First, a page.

Tacitus, in his Hi/lory, 1. v. c. 13. speaking of the great Prodigies that preceded the Destruction of Jerusalem, says, that many understood these as the Forerunners of that extraordinary Person, whom the antient Books of the Priests did foretel should come, about that Time, from Judea, and obtain the universal Dominion; his Words are, Pluribus Perfuafio incrat, antiquis Sacerdotum Li ten's contineri,' to ipso Tcmpore fore, ut valesceret O R1E N s, profe Si que J u D Æ A Rerum potirentur, i. e. Many were persuaded that it was contained in the old Writings of the Priefts, that at that very Time the East should prevail, and the Jews should bavs the Dominion. And Suetonius, in the Lise of Vespafian, c. 1. n. 4. says, Percrebuerat Oriente toto metus & constans Opinio, esse in Fatis, ut eo Tempore, Judæa profeBi Rerum potirentur; i.e. That it ivas an antient and constant Opinion (or Tradition) throughout the wbole East, that at that Time those who came from Judea should obtain the Dominion; that is, That some Jew Ihou'd be universal King. Therefore Cicero, who was a CommonwealthsMan, in his second Book of Divination, speaking of the Books of the Sibyls, who likewise foretold this great King to come, says, Cum Antistibus agamus, & quidvis petius ex illis Libris, quam Regem proferant: quern Rorme posi hece nee Dii, nee Homines, esse patientur: i. e. Let us deal with these Priefis, and let them bring any thing out ot these Books rather than a King; whom neither the Gods nor Men will suffer, after this, at Rome.

But he was mistaken, and had his Head cut off for writing against Kingly Government. And others, more confiderable than he, laid greater Stress upon these Prophecies, even the whole Senate of Rome, as I come to shew you.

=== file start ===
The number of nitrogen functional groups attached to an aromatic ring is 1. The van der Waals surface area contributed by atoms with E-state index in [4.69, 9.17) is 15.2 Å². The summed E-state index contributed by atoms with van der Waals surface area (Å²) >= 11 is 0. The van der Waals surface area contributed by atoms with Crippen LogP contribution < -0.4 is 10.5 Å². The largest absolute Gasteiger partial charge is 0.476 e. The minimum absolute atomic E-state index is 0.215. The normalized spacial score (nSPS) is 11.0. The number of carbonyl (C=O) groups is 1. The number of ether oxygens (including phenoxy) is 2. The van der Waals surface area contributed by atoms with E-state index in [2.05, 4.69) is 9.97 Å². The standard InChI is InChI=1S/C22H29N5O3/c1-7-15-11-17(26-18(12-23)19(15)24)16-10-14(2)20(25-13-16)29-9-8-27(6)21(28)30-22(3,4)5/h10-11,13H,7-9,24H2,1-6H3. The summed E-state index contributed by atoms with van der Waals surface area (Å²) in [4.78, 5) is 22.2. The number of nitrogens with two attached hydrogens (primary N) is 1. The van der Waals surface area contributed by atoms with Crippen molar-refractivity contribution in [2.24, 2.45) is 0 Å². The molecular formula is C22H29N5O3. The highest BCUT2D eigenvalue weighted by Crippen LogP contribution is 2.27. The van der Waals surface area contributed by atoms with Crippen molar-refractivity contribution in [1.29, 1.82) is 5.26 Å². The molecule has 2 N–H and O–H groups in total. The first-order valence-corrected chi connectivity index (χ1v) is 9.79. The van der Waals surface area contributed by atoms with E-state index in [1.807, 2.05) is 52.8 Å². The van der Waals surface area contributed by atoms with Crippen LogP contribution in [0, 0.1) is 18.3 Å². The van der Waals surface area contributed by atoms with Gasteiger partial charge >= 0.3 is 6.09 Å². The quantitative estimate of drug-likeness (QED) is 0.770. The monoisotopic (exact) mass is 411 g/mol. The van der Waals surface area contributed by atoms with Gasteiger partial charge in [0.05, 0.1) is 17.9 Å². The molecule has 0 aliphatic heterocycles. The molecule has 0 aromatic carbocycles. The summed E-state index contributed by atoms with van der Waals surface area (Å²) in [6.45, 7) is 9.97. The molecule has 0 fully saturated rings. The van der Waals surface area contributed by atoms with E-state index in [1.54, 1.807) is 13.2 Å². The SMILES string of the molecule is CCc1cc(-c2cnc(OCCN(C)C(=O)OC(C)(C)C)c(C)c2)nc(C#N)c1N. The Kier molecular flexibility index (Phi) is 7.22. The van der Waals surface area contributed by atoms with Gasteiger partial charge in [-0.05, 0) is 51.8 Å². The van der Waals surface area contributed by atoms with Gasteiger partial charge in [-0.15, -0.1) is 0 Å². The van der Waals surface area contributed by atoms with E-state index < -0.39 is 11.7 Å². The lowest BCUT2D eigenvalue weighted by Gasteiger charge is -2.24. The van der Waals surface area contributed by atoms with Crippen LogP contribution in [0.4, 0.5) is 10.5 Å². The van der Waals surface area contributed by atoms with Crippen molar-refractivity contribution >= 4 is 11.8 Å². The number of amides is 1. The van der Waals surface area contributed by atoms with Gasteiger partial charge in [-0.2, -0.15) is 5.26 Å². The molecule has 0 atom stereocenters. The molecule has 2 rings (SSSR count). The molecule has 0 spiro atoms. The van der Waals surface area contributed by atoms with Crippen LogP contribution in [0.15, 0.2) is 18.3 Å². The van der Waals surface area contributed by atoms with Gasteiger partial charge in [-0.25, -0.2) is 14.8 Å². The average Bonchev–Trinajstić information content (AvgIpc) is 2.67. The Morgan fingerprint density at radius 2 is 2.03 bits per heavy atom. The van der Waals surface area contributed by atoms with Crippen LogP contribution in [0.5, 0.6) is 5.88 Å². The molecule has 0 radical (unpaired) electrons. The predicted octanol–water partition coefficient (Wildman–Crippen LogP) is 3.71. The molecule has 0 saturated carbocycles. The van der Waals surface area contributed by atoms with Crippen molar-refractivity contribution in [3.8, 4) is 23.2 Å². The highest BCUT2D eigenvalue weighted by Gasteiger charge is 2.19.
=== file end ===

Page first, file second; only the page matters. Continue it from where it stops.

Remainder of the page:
Whether these Sibyls gathered their Prophecies out of -: the the Old Testament, is needless here to examine. I am now only upon that general ExpeBation, which was then in the World, of this great and universal King to come about that Time.

(9.) The same Year that Pompey took Jerusalem, one of these Oracles of the Sibyls made a great Noiie, which was, That Nature was about to bring forth a King to the Remans. Which, as Suetonius relates, in the Lite of Augustus, c. 94. did so terrify the Senate, that the/ made a Decree to expose, that is, destroy, all the Children born that Year; Scnatum exterritum censuisfe, ne quis illo Anno genitus educaretur: That none born that Year should be brought up, but exposed; that is, left in some Wood or desert Place to peri/h. But he tells how this dreadful Sentence was prevented; Eos qui grain . das Uxores haberent, quod ad fe quisque Spent traheret, curasse ne Senatus consultum ad Ærarium deserretur: That those Senators, whose Wives were with Child, because each was in hopes of having this great King, took care that the Decree of the Senate should not be put into the Ærarium, or Treasury; without which, by their Constitution, the Decree could not be put in Execution. And Appian, Ptutarch, Salust, and Cicero, do all say, That it was this Prophecy of the Sibyls which raised the Ambition of Corn. Lentulus at that time, hopeing he should be this King of the Romans. Virgil, a few Years before the Birth of Christ, in his 4th Eclogue quotes a Prophecy of one of these Sibyls, speaking of an extraordinary Person, to be born about that Time, who should introduce a golden Age into the World, and

restore all Things, and should blot out our Sins Si

qua manent Sceleris Vestigia Noftri -And calls him, Chara Deum Soboles, Magnum Jovis incrementum. Dear Offspring of the Gods, and great Son ofJove. He describes a new State of Things, like the new Heavens and new Earth, Isai. Ixv. 1 7. Magnus ab Integra Seclorum Nascitur Ordo. A great Order os Ages does begin, wholly New. And as Isaiah describes the happy State in the new Earth; that the Lion and the Lamb should feed together, the Serpent eat Dust, and that they E 3 should